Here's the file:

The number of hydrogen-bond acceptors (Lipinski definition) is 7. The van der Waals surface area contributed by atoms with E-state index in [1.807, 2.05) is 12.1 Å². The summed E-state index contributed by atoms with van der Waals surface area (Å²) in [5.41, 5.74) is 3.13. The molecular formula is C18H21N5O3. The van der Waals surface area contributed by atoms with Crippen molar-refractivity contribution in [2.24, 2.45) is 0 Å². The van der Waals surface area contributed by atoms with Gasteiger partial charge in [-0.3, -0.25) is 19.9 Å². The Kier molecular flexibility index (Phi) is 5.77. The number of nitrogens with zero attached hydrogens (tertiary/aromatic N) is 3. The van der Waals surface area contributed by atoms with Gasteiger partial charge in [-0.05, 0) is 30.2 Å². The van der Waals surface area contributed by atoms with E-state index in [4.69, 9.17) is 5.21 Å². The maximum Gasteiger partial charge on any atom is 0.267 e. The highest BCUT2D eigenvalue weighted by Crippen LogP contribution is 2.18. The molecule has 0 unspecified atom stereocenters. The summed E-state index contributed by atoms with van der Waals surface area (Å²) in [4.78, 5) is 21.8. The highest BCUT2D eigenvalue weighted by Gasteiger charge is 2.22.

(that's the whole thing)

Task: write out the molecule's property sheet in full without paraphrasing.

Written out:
The number of hydrogen-bond acceptors (Lipinski definition) is 7. The van der Waals surface area contributed by atoms with E-state index in [1.807, 2.05) is 12.1 Å². The summed E-state index contributed by atoms with van der Waals surface area (Å²) in [5.41, 5.74) is 3.13. The molecular formula is C18H21N5O3. The van der Waals surface area contributed by atoms with Crippen molar-refractivity contribution in [2.24, 2.45) is 0 Å². The van der Waals surface area contributed by atoms with Gasteiger partial charge in [-0.3, -0.25) is 19.9 Å². The Kier molecular flexibility index (Phi) is 5.77. The number of nitrogens with zero attached hydrogens (tertiary/aromatic N) is 3. The van der Waals surface area contributed by atoms with Gasteiger partial charge in [-0.05, 0) is 30.2 Å². The van der Waals surface area contributed by atoms with E-state index in [4.69, 9.17) is 5.21 Å². The maximum Gasteiger partial charge on any atom is 0.267 e. The highest BCUT2D eigenvalue weighted by Crippen LogP contribution is 2.18. The molecule has 0 unspecified atom stereocenters. The summed E-state index contributed by atoms with van der Waals surface area (Å²) in [4.78, 5) is 21.8. The highest BCUT2D eigenvalue weighted by Gasteiger charge is 2.22.